Sponsored By

Perdue releases rural taskforce reportPerdue releases rural taskforce report

USDA Secretary Sonny Perdue tells AFBF convention about USDA reorganization and reports on rural prosperity task force findings.

Holly Spangler

January 9, 2018

2 Min Read
USDA Secretary Sonny Perdue addresses the AFBF Convention.Holly Spangler

U.S. Secretary of Agriculture Sonny Perdue told the membership at the 99th annual American Farm Bureau Federation convention that he’ll present the results gathered by a new rural prosperity task force to President Trump.

“We envision a rural America with world-class resources, and we want to build a robust community for generations to come,” Perdue said, adding that the report contains more than 100 actionable items in five areas including e-connectivity, quality of life, rural workforce, technology and economic development, that are designed to help improve life in rural America. 

President Trump signed an executive order establishing the Interagency Task Force on Agriculture and Rural Prosperity in April 2017, when Perdue was sworn in as Secretary.

Perdue noted that anyone who lives in “what used to be called flyover country” knows rural America hasn’t kept pace and population has been stagnant, at best. He spent much of the summer and fall traveling to 30 states in an RV tour, gathering information and talking to rural stakeholders.

“We listened and learned about what’s working and what’s not,” he said. “As we traveled from place to place, it was clear that people believe the folks in Washington, D.C. had stopped listening to them. They’re tired of lip service, slogans, and benign or purposeful neglect.

“We found a real hunger from people wanting to be heard,” he added. “The result is a report that identifies changes to promote rural growth.”

Perdue spoke passionately about tearing down regulatory burdens on agriculture, and asked farmers to help him identify rules “that you encounter every day that are an impediment and harmful to your productivity.” Farmers can share those situations at USDA’s new rural prosperity website.

AFBF members responded with resounding applause to Perdue’s declaration that the Trump administration is “rolling back onerous regulations” at USDA and all across the federal government, quoting the President’s admonition to cut two old regulations for every  new one instituted.

Further, Perdue said the “Trump administration has cut out 22 regulations for every new one that’s come on the books,” and claims those efficiencies will save $56 million annually.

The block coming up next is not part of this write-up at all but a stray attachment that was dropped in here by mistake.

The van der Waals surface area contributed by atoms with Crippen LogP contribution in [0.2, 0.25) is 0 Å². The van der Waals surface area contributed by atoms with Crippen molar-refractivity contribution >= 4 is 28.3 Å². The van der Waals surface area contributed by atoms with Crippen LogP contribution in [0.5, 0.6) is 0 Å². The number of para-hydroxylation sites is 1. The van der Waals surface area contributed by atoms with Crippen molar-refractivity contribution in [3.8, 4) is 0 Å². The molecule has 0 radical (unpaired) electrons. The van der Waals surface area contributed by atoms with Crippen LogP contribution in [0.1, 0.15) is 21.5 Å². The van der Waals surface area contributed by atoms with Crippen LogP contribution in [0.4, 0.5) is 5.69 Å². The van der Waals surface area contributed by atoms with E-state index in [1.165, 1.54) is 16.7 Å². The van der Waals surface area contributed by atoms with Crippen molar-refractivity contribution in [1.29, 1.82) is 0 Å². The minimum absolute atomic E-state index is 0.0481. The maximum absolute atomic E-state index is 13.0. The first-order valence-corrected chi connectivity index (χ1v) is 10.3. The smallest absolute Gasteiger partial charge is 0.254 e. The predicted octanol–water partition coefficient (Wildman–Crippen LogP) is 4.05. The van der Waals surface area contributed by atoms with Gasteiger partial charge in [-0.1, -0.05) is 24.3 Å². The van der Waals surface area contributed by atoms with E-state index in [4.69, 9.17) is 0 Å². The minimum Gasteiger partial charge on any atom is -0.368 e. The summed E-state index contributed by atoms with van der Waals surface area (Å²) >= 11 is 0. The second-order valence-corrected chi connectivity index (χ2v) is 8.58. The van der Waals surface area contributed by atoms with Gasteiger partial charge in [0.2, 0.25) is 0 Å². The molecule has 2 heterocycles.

Perdue said he’s restructuring USDA to be more responsive to the people it serves, moving agencies like FSA, Risk Management and NRCS under one roof because they’re interrelated. The idea is to better serve agriculture.

“I’m a grow it and sell it kind of guy. If you keep growing it, USDA will do our very best to help you sell it,” he added.

About the Author(s)

Holly Spangler

Senior Editor, Prairie Farmer, Farm Progress

Holly Spangler has covered Illinois agriculture for more than two decades, bringing meaningful production agriculture experience to the magazine’s coverage. She currently serves as editor of Prairie Farmer magazine and Executive Editor for Farm Progress, managing editorial staff at six magazines throughout the eastern Corn Belt. She began her career with Prairie Farmer just before graduating from the University of Illinois in agricultural communications.

An award-winning writer and photographer, Holly is past president of the American Agricultural Editors Association. In 2015, she became only the 10th U.S. agricultural journalist to earn the Writer of Merit designation and is a five-time winner of the top writing award for editorial opinion in U.S. agriculture. She was named an AAEA Master Writer in 2005. In 2011, Holly was one of 10 recipients worldwide to receive the IFAJ-Alltech Young Leaders in Ag Journalism award. She currently serves on the Illinois Fairgrounds Foundation, the U of I Agricultural Communications Advisory committee, and is an advisory board member for the U of I College of ACES Research Station at Monmouth. Her work in agricultural media has been recognized by the Illinois Soybean Association, Illinois Corn, Illinois Council on Agricultural Education and MidAmerica Croplife Association.

Holly and her husband, John, farm in western Illinois where they raise corn, soybeans and beef cattle on 2,500 acres. Their operation includes 125 head of commercial cows in a cow/calf operation. The family farm includes John’s parents and their three children.

Holly frequently speaks to a variety of groups and organizations, sharing the heart, soul and science of agriculture. She and her husband are active in state and local farm organizations. They serve with their local 4-H and FFA programs, their school district, and are active in their church's youth and music ministries.

Subscribe to Our Newsletters
BEEF Magazine is the source for beef production, management and market news.

You May Also Like